Ukraine and Russia may be just days away from reaching a deal that would enable exports of millions of tons of trapped Ukrainian grain to resume via Black Sea ports, according to Turkish President Recep Tayyip Erdoğan.
“Negotiations are going ahead so that this grain, and sunflower oil, everything can reach the world,” Erdoğan told reporters on Tuesday at a joint press conference with Italian Prime Minister Mario Draghi. “In a week or 10 days we will intensify the talks and try to arrive at a result.”
Since the start of the Russian invasion of Ukraine on February 24, attacks against the country’s Black Sea ports, which normally carried up to 90% of Ukraine’s food exports, have chocked off the country’s principal routes for grain exports.
As Ukraine is one of the largest exporters of wheat, corn, and sunflower oil worldwide, the war-induced disruption of harvest production, as well as blockades on Black Sea ports, have had a devastating ripple effect on global food supplies, sparking a soar in living costs worldwide and widespread food shortages, of which the world’s most vulnerable economies bear the brunt.
Kyiv has publicly accused Moscow of using food and hunger as a weapon of war, driving the world deeper into a global food crisis through blockades and attacks on grain silos, and of stealing Ukrainian harvest from Russian-occupied territories of Zaporizhzhia, Kherson, Donetsk, and Luhansk.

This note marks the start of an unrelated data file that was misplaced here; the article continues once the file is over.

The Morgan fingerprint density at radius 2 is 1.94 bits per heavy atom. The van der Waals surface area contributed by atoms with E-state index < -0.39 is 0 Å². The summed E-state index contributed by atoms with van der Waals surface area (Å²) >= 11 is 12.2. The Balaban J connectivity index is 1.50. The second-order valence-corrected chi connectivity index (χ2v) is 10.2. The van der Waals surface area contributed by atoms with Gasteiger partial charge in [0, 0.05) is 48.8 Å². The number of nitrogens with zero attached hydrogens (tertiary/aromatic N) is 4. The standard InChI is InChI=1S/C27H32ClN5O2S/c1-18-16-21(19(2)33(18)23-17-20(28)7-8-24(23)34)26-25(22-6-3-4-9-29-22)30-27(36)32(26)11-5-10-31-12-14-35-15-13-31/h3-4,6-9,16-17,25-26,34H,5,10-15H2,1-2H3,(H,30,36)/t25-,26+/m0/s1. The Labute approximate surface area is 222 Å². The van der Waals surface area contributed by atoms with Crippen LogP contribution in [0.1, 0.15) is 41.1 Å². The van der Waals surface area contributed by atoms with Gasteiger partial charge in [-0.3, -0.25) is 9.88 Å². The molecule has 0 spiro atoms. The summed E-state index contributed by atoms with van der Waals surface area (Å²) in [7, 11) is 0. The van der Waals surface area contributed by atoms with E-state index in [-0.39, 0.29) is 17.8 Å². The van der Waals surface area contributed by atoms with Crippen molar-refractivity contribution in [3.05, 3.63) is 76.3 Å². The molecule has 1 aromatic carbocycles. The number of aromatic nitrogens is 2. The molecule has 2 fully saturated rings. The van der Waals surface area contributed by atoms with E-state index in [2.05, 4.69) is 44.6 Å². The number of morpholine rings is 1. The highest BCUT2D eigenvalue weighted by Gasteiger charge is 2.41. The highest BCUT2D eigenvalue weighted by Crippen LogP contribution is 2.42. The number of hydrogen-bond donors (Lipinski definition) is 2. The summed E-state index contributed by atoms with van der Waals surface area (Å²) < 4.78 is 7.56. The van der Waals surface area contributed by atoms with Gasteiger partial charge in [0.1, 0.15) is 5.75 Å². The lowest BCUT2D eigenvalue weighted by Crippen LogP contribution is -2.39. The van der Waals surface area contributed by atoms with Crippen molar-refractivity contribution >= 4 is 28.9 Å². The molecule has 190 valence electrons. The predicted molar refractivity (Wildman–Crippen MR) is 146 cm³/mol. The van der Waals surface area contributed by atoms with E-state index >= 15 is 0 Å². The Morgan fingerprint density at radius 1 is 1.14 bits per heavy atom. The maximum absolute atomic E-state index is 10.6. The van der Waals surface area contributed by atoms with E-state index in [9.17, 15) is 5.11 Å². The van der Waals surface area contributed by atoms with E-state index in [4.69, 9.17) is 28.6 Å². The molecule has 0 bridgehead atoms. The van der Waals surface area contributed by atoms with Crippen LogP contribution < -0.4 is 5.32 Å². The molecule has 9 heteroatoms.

Russia has repeatedly denied all accusations, claiming that Ukrainian sea mines prevent the safe passage of agricultural exports through the Black Sea.
Amid escalating tensions, Turkey, which has maintained diplomatic relations with both Kyiv and Moscow, has emerged as a key mediator between the warring parties.
Erdoğan reaffirmed at the press conference in Ankara that he took the issue of Ukrainian grain exports very seriously because, while his own country was not yet suffering from severe shortages, Africa was facing “a huge problem.”
Italian Premier Mario Draghi hailed Turkey’s “central role” in the plan to reopen maritime routes for grain exports, which he said had been outlined at the G7 meeting of leading economies by UN Secretary-General António Guterres. “That role is to guarantee the security of ships, and ensure that the ships don’t carry arms,” said Draghi.
Kyiv has indeed asked the Turkish government to provide security guarantees to ships transporting harvest through the Black Sea.
According to Draghi, the UN plan does not require demining Black Sea ports as maritime routes have been adjusted to the current state of conflict and related risks, and the working group has been established. The last missing element is “the final agreement of the Kremlin,” said Draghi.